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Published December 15, 2022

Will Credit Card Travel Insurance Cover You on Your Next Trip?

While credit card travel insurance is sometimes free and automatic for cardholders, there are important coverage limits and caveats to understand.

Credit card insurance in Canada is a beautiful thing, when it works. But with lots of restrictions and conditions, it’s important to know exactly what is covered before you fully rely on it for your next adventure.

How credit card travel insurance works 

As a perk of credit card ownership, some cards include automatic travel insurance. Here are some types of coverage your card might offer:

  • Travel medical: For unexpected medical emergencies while traveling
  • Trip cancellation or trip interruption: For costs incurred if you’re forced to cancel or cut short a trip for eligible reasons
  • Hotel/motel burglary: For the replacement costs of items that are stolen from your room.

» MORE: Types of credit card travel insurance to know

Conditions and limitations: How to know if you’re covered

Credit card travel insurance is free with certain credit cards, making it hard to argue the price. However it tends to come with a lot of restrictions and caveats. 

Maximum coverage amounts

Some card policies have limits on what they’ll pay out, which may make them insufficient as your only form of coverage.

For example, one card’s maximum coverage amount of $10,000 for travel medical insurance is paltry when other card policies have maximums in the millions. With the wrong illness or injury in the wrong country, $10,000 won’t get you far. 

A maximum of $500 for hotel/motel burglary or baggage loss insurance won’t fully reimburse you for a smartphone or laptop, and many of us carry both, in addition to other expensive items. 

And some credit card rental insurance policies will cap the total reimbursable value of a car, which might not be sufficient for higher-end vehicles. 

Length of trip

The number of days covered per trip is limited. For longer trips you may want a separate travel insurance policy.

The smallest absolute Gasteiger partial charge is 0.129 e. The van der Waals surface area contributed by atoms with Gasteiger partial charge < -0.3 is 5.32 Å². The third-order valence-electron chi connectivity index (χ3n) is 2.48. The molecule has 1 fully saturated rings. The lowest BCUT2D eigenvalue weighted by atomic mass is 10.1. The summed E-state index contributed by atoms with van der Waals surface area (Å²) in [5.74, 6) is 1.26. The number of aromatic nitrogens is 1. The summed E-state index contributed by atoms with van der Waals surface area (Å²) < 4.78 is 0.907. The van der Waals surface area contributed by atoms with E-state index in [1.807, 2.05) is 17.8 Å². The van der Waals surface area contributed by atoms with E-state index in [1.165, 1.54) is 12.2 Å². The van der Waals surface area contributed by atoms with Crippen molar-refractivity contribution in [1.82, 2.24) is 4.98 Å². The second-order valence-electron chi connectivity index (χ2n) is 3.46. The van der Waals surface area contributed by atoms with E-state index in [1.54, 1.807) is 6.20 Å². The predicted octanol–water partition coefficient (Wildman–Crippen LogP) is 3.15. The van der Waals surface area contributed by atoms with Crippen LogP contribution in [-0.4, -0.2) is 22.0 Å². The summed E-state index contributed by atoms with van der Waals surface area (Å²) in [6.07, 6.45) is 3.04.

Who is covered

Sometimes only the primary cardholder is covered by the insurance. In other cases it applies to family members or friends on the same trip. 

Age of insured person

Both the length of trip and maximum coverage amounts can drop significantly (if not entirely) if the insured person is over the age of 65. 

Payment criteria

Some credit card travel insurance requires you to pay for the expense (in part or in full) with the card to receive coverage. Other cards provide coverage automatically simply by owning the card. It also depends on the type of insurance; while travel medical coverage might be automatic, trip cancellation usually requires you to make the purchase with that card. 

Secondary auto coverage

Many credit card policies will only act as a secondary payor, requiring you to file a claim first with your home auto insurance company. If you make a claim, this could mean a rate hike for your regular auto insurance when it renews.

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Tips for making a credit card travel insurance claim

Take time to read over your card’s travel insurance claims process in advance, when you’re at home and calm. Knowing what you need to do in the event of a claim will help you later, during an inevitably stressful time. 

Be prompt (and know your policy number)

In some cases, you need to file paperwork within a certain number of days, or the claim can be denied. And for travel medical insurance, you need to call the insurance company as soon as possible – preferably before you seek medical attention. 

Thus, you’ll need your insurance policy number and contact information on you at all times. Write it down on a slip of paper and keep it in your wallet (in case your phone is lost or damaged in an accident). 

Know what you packed

For lost baggage and burglary claims, you may need to prove what items you owned and how much they cost, for which you’ll need original receipts and/or photos of you using those items. Receipts are also required for trip cancellation, flight delay, and other forms of insurance involving reimbursement.  

Be persistent

Scrutinize offered reimbursements and advocate for your rights. It’s not uncommon to have to appeal insurance claims or correct mistakes made by the adjustor. The only way to do this is to keep copies of everything and take meticulous notes through the claims process, and be prepared to escalate the matter if the insurance company doesn’t initially accept or reimburse your entire claim.

About the Author

Nora Dunn

Nora Dunn is a former financial planner, and has been a digital nomad since 2006. On her site,, she decodes financially sustainable long-term travel. She's on FB and IG @theprofessionalhobo.

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